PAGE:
Option three is access control. Pioneered by The Financial Times, this model allows the publisher to control the number of pages that are given to an individual user for free within a given period of time. Essentially, access controls target subscribers based on intensity of use. Heavy users pay. By managing the number of pages that are allowed for free, the publisher can balance advertising inventory versus subscription revenue. Most examples allow the content to be shared relatively freely. One way to think about the access control model is as a sophisticated donation model, targeting only the heavy user with the "donation" message. The user then has to determine whether the time and effort required to leap the paywall is greater than the amount of the requested 'donation'.
The final version is donation. Sites like Bay Citizen and Texas Tribune have made donations an important part of their fundraising efforts. Why donations and not access controls? The decision is often driven by the size of the publisher. Smaller publishers with limited resources to analyse audience behaviour and to implement complex subscription platforms rely on the simpler technology to generate revenue. A little code from Google Checkout or Paypal, some smart fundraising language, and the donation platform is in place. With companies like Journalism Online investing to streamline the analytics and technology needed to implement access controls, smaller publishers can be expected to also choose access controls as a complement to donations in the future.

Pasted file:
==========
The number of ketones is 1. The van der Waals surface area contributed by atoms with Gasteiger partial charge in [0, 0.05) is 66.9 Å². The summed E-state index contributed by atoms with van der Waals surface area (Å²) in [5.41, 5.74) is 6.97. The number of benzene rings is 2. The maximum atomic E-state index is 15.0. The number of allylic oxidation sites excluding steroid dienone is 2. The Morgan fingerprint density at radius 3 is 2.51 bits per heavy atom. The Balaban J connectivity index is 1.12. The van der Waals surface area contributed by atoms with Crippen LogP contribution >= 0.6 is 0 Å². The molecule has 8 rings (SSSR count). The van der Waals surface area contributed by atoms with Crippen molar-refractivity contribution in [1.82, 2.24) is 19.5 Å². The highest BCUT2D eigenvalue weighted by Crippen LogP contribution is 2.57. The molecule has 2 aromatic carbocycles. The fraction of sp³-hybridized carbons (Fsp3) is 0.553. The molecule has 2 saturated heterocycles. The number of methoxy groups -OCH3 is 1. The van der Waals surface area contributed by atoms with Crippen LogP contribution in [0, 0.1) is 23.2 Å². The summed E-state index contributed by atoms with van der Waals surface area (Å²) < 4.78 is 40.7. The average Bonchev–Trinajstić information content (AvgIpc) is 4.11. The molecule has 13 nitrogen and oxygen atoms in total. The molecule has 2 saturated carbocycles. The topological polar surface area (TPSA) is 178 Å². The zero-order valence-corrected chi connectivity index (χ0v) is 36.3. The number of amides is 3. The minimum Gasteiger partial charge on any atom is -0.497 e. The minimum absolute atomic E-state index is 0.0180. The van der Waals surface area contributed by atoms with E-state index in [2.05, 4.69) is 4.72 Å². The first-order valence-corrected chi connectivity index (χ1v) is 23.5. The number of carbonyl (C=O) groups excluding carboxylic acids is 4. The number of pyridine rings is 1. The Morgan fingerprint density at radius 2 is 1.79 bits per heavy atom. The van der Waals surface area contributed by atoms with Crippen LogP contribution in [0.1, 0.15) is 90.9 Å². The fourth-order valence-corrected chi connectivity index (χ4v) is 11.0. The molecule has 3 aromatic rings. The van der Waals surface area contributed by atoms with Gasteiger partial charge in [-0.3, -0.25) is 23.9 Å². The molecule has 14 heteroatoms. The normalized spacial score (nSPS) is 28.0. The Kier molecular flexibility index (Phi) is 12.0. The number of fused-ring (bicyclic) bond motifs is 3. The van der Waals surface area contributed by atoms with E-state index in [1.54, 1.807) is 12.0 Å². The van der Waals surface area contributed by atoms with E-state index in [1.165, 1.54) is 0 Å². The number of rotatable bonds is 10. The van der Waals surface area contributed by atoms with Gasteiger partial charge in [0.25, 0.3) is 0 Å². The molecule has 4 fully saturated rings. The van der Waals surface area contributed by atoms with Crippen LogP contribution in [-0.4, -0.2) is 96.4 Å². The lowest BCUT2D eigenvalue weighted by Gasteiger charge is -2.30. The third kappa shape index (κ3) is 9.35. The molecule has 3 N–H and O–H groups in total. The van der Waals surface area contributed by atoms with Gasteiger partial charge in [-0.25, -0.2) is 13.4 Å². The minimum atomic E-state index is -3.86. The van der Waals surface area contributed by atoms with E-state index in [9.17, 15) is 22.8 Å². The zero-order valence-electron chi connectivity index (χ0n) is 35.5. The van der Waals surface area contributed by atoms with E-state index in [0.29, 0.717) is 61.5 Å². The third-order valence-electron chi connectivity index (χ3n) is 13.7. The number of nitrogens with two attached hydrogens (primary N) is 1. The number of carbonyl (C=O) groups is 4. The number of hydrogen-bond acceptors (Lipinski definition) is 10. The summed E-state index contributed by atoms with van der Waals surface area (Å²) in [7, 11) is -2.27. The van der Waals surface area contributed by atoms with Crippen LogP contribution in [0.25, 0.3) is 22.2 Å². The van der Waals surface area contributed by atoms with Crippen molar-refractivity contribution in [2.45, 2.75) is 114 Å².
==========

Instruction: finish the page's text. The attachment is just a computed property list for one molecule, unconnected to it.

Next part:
Underlying all of these models is the importance of understanding the uniqueness of your content and your target audience. Traditional publishers who try to repurpose their content for a particular model will probably be disappointed. Publishers who don't take the time to understand their 'loyal audience' and why they are loyal will again probably be disappointed. The last best word on implementing a paid content model is know your content and know why it is valued by your best customers. Without that, a me-too purchase or access control implementation is likely to fall short of expectations.
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Ross Settles is an International Committee for Journalists Knight Fellow. He currently works with the leading Malaysian news site, MalaysiaKini, to develop sustainable models for online journalism in Southeast Asia. Most recently, Settles managed online business operations for Hong Kong's South China Morning Post. Prior to SCMP, he directed marketing and business development efforts for Knight Ridder Digital, the online subsidiary of what was once the second largest U.S. newspaper publisher. During his tenure at Knight Ridder, Settles led efforts to invest in and implement strategies using new online technologies: social networking (Tribe Networks), vertical search (ShopLocal), news search and aggregation (Topix). Settles worked closely with local news and business operations to develop new business and distribution models for these new investments. He also held leadership positions at technology media company Red Herring Communications, The Baltimore Sun, and the Open Society Institute-funded Open Media Research Institute in Prague. Settles has spent a decade in China and East Asia. He speaks, reads and writes Mandarin Chinese. Settles holds an MBA from the University of Chicago and a BA in East Asian studies from Princeton University.